“Unfortunately, some people confuse a high view of Scripture with taking every word of the Bible literally. They think that whatever the Bible says must  be true literally. But this neglects the symbolic use of words, or what is often called rabbinic hyperbole. Rabbis in ancient times (and this includes Jesus) often used colourful speech to bring home forcefully their points.”[37]

 

“For example, when Jesus says, “If anyone comes to me and does not hate his father and mother, his wife and children … he cannot be my disciple” (Luke 14:26), he does not mean we must hate our parents to be proper disciples. This is a language vehicle used to convey the point that loyalty to him is supreme. We must love Jesus so much that our other loves seem like hate in comparison. The same is true with Matthew 5:29, “If your right eye causes you to sin, gouge it out and throw it away. It is better for you to lose one part of your body than for your whole body to be thrown into hell.” We know Jesus did not intend people to take his words literally, because the context has to do with lust. Removing an eye – or even two eyes – will not help because even blind people lust. This is colourful speech by Jesus the rabbi; he means that sin is so serious that it is better to lose an eye than to perish in hell.”[38]

 

“In Jewish literature, vivid pictures of hell are given to show that God has ordained an end to wickedness. The writers do not intend their descriptions to be literal depictions of the fate of the damned, but rather warnings of coming judgement. In the Qumran texts, for example, mutually exclusive concepts like fire and darkness are used more to evoke a horrifying image than to describe a literal hell.

The writers speak about “the shadowy place of everlasting fire” (1QS 2:8) and describe hell as “the fire of the dark regions” (1QS 4:13). The same is true with 1 Enoch, which talks about “darkness … and burning flame” (103:7) and “blazing flames worse than fire” (100:9). Similarly, 2 Enoch 10:2 pictures hell as “black fire.”

The Testament of Abraham 12-13 uses fire to picture the Last Judgement. There the archangel Purouel (whose name means fire) “tests the works of men through fire” (13:11). The fire that burns up the works of individuals in both the Testament of Abraham 13:12 and 1 Corinthians 3:15 is not a literal fire, but a symbol of something far greater.”[39]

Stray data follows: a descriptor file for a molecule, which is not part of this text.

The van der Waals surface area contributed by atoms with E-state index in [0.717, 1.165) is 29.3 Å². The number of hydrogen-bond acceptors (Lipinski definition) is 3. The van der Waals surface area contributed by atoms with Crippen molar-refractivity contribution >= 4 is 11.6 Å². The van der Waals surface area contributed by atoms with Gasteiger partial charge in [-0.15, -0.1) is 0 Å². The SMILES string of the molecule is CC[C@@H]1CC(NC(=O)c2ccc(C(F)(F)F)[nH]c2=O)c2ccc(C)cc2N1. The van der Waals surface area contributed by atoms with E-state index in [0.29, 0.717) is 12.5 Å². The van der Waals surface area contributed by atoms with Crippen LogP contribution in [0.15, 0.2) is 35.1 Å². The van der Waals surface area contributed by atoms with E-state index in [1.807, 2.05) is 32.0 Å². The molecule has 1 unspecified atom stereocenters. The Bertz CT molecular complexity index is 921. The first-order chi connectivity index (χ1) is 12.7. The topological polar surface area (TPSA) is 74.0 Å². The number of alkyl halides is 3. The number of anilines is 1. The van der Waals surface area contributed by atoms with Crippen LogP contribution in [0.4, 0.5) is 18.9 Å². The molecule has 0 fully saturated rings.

“Fire is often nonliteral in Jewish writings; they use colourful language to make a point. Even the Torah was said to have been written with “black fire on white fire” (Jerusalem Talmud, Sekalim 6:1, 49d), and the tree of life was described as gold looking in “the form of fire” (2 Enoch 8:4). There are mountains of fire (Pseudo-Philo 18:3), rivers of fire (1 Enoch 17:5), thrones of fire (Apoc. Abram. 18:3), lashes of fire (T. Abram. 12:1) – even angels and demons of fire (2 Bar. 24:6; T. of Sol. 1:10).”[40]

 

“In the Scriptures God is said to be a “consuming fire” (Deut. 4:24), who has throne “flaming with fire” that has a “river of fire” issuing from beneath the throne (Dan. 7:9-10). Sometimes the images of fire approximate our understanding of material fire on earth. God speaks out of fire that does not consume a desert bush (Ex. 3:1-6) and carries a prophet to heaven in a chariot of fire (2 Kings 2:11). In the New Testament, John says of the exalted Christ, “his eyes were like blazing fire” (Rev. 1:14). Fire is also used figuratively for discord (Luke 12:49), judgement (1 Cor. 3:15), sexual desire (1 Cor. 7:9), and unruly words (James 3:5-6).”[41]

 

“C.H. Dodd suggests that Paul “shared with many of his contemporaries the belief that … the material universe would be transfigured into a substance consisting of pure light or glory, thus returning to its original perfection as created by God.””[42]